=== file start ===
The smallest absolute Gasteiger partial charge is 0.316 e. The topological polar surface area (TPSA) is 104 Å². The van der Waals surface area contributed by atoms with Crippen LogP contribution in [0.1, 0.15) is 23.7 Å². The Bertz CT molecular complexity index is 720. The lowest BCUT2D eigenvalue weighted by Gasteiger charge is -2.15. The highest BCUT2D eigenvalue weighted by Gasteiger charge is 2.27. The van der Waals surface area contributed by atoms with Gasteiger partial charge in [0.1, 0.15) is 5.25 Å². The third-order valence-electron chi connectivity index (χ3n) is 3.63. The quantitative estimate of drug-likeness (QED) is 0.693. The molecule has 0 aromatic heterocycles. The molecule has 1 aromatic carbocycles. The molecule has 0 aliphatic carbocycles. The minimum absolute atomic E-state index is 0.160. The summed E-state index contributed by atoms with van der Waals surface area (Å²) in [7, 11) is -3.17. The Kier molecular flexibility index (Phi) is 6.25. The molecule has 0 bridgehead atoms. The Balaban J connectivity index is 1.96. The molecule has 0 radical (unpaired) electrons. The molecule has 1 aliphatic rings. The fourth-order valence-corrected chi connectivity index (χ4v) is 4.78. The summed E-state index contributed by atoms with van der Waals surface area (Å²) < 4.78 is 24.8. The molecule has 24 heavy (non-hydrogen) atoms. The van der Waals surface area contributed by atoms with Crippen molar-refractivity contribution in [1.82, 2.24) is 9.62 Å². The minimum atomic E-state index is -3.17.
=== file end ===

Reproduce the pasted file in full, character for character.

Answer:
The smallest absolute Gasteiger partial charge is 0.316 e. The topological polar surface area (TPSA) is 104 Å². The van der Waals surface area contributed by atoms with Crippen LogP contribution in [0.1, 0.15) is 23.7 Å². The Bertz CT molecular complexity index is 720. The lowest BCUT2D eigenvalue weighted by Gasteiger charge is -2.15. The highest BCUT2D eigenvalue weighted by Gasteiger charge is 2.27. The van der Waals surface area contributed by atoms with Gasteiger partial charge in [0.1, 0.15) is 5.25 Å². The third-order valence-electron chi connectivity index (χ3n) is 3.63. The quantitative estimate of drug-likeness (QED) is 0.693. The molecule has 0 aromatic heterocycles. The molecule has 1 aromatic carbocycles. The molecule has 0 aliphatic carbocycles. The minimum absolute atomic E-state index is 0.160. The summed E-state index contributed by atoms with van der Waals surface area (Å²) in [7, 11) is -3.17. The Kier molecular flexibility index (Phi) is 6.25. The molecule has 0 bridgehead atoms. The Balaban J connectivity index is 1.96. The molecule has 0 radical (unpaired) electrons. The molecule has 1 aliphatic rings. The fourth-order valence-corrected chi connectivity index (χ4v) is 4.78. The summed E-state index contributed by atoms with van der Waals surface area (Å²) < 4.78 is 24.8. The molecule has 24 heavy (non-hydrogen) atoms. The van der Waals surface area contributed by atoms with Crippen molar-refractivity contribution in [1.82, 2.24) is 9.62 Å². The minimum atomic E-state index is -3.17.